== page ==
The People and Planes of Anoka County
Denizens of a small Minnesota airport: bombers, ones-of-a-kind, T-6s, Cubs, a 1938 Stinson SR10 once owned by the governor of Pennsylvania, and a veritable hive of homebuilders.
- By Carl Posey
- Air & Space magazine, May 2005
(Page 2 of 5)
The first tenant was Daniel F. Neuman, who in 1953 bought a hangar on the southwest side of the field. After 37 years of flying for Northwest Airlines, seven of them as a Boeing 747 captain and instructor, Neuman retired in 1978. Now, at 86, “I still pass my physical, still fly, I’m still doing what I love to do.”
Neuman does what he loves in an old hangar filled with neatly filed books and blueprints. Occupying much of the space is a 1929 Waco 10 fuselage frame, freshly sheathed in Irish linen. “It’s the third one I’m rebuilding,” Neuman says. “I’ve rebuilt a number of planes. Usually when I get through I sell them.” At the moment, he flies a 1980 Beechcraft F33A, a Buhl Bull Pup, and a 1938 Stinson SR10 Reliant.
Anoka is also home to Greg Herrick’s Golden Wings collection, which comprises about 40 of aviation’s rarest craft. Herrick settled on the Golden Age of Aviation as a pilot and collector, but his interest goes far beyond owning and using a priceless work of flyable art. For example, he doesn’t see the Fleetwing Seabird as just a shining amphibian with a big radial engine atop its high wing. He sees a relic of an era when manufacturers were choosing a metal with which to cover aircraft. The Seabird is all stainless steel, built for imperviousness to rust, even in the sea.
The collector values the back stories of his airplanes as much as the machines themselves: the Arrow Sport designed for the 1930s Bureau of Air Commerce’s Everyman’s Airplane competition; the 1935 Waco Wind Harp, considered the Learjet of the 1930s, that ferried gamblers to Havana; the replica of Amelia Earhart’s Avro Avian biplane; the Kreutzer tri-motor retrieved from a mountain strip in Mexico. The only thing Herrick likes better than telling their stories appears to be flying them (see “The Magical History Tour,” Aug./Sept. 2003).
The unwritten rule at Anoka County-Blaine: If you see a car outside a hangar, you’re free to go in and visit, borrow a tool, seek some advice, and, if the hangar is Dan Neuman’s, have a cup of tea. On this day, Neuman hands a bulky case to the visiting Greg Herrick. Inside is a set of World War II-vintage Japanese naval binoculars. Herrick is clearly charmed by the gift, but protests. Neuman waves away the objections: “You’re always giving me stuff. Thought I’d reciprocate.”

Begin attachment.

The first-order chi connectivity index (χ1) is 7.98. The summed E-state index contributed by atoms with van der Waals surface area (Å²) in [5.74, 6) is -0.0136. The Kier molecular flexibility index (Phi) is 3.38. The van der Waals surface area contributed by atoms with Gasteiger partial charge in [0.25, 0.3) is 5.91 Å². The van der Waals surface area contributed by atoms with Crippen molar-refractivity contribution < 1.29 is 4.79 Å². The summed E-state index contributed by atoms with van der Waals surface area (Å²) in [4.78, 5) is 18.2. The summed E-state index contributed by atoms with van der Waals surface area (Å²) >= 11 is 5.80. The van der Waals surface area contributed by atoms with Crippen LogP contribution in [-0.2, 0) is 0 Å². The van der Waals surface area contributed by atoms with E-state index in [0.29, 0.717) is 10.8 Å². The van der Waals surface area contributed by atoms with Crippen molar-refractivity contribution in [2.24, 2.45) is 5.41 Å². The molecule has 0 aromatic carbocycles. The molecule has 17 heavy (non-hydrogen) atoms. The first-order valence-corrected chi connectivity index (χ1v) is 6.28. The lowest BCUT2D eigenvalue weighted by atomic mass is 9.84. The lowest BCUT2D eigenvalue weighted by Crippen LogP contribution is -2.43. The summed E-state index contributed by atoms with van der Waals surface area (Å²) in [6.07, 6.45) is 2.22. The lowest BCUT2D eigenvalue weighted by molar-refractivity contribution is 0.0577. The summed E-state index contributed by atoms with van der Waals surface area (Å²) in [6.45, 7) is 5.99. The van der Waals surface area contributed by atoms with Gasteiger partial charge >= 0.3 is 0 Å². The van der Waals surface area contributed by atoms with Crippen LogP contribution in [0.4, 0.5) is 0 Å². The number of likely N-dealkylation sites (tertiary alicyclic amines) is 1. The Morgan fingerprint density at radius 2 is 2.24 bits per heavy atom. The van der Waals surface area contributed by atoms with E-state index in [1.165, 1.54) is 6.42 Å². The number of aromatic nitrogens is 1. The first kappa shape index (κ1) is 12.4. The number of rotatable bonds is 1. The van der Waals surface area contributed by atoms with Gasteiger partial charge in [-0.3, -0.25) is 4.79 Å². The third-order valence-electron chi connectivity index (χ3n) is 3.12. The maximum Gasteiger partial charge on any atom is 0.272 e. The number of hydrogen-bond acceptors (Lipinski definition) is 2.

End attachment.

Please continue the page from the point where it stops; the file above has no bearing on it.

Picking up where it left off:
At Anoka-Blaine, homebuilts constitute a large part of the mix. Gary Specketer, a noted crafter of homebuilts who is active in the EAA chapter and a principal in the Anoka County Airport Association (basically a hangar owner’s group), has built a Dragonfly and a GlaStar, finished a Van’s RV-4, and helped colleagues with GlaStars and Glasairs. He flies a Glasair III he built 16 years ago that looks as fresh as one of Herrick’s Golden Agers. “You build a homebuilt either to get performance you can’t buy, or an airplane you can afford,” he says. He says his rocketship gives him 295 mph cruise—southern Florida is five and a half hours away, he says, and five more to the Virgin Islands. But now he’s thinking about selling it and building a Van’s RV-10.
He also employs his expertise as a technical counselor for the EAA. “The big question when you haven’t built before is: What do I spend time on? The counselor gives shortcuts, warns of misdirection. There are 500 to 600 EAA counselors. The FAA won’t inspect a plane if you haven’t had a counselor inspection.”
Nancy Carter, current president of EAA Chapter 237, presides over the airport’s weekend pancake breakfasts, chatting with colleagues and accepting the occasional $20 dues from new members. “We’re very active,” she says. “We have about 50 builders in our group. Some are on their third plane. Most of them have at least a couple of airplanes.” At the EAA Christmas party, plaques are awarded to members who have completed projects. Most years there are three or four, some years as many as 13.